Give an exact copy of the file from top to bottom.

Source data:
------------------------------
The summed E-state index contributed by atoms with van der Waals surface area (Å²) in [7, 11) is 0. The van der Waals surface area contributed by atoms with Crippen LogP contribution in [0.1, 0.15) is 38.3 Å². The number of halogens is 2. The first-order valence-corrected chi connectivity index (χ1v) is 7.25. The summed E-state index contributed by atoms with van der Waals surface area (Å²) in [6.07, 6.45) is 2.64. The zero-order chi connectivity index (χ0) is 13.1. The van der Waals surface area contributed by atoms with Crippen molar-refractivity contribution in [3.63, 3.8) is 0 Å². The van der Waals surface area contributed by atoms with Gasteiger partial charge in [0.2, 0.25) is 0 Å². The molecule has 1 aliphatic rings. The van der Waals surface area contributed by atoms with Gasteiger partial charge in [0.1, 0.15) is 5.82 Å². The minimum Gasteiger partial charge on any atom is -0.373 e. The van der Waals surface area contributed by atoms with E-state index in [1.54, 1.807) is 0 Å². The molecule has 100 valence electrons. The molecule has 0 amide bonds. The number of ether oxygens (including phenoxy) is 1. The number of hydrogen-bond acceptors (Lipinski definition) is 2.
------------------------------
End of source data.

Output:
The summed E-state index contributed by atoms with van der Waals surface area (Å²) in [7, 11) is 0. The van der Waals surface area contributed by atoms with Crippen LogP contribution in [0.1, 0.15) is 38.3 Å². The number of halogens is 2. The first-order valence-corrected chi connectivity index (χ1v) is 7.25. The summed E-state index contributed by atoms with van der Waals surface area (Å²) in [6.07, 6.45) is 2.64. The zero-order chi connectivity index (χ0) is 13.1. The van der Waals surface area contributed by atoms with Crippen molar-refractivity contribution in [3.63, 3.8) is 0 Å². The van der Waals surface area contributed by atoms with Gasteiger partial charge in [0.2, 0.25) is 0 Å². The molecule has 1 aliphatic rings. The van der Waals surface area contributed by atoms with Gasteiger partial charge in [0.1, 0.15) is 5.82 Å². The minimum Gasteiger partial charge on any atom is -0.373 e. The van der Waals surface area contributed by atoms with E-state index in [1.54, 1.807) is 0 Å². The molecule has 100 valence electrons. The molecule has 0 amide bonds. The number of ether oxygens (including phenoxy) is 1. The number of hydrogen-bond acceptors (Lipinski definition) is 2.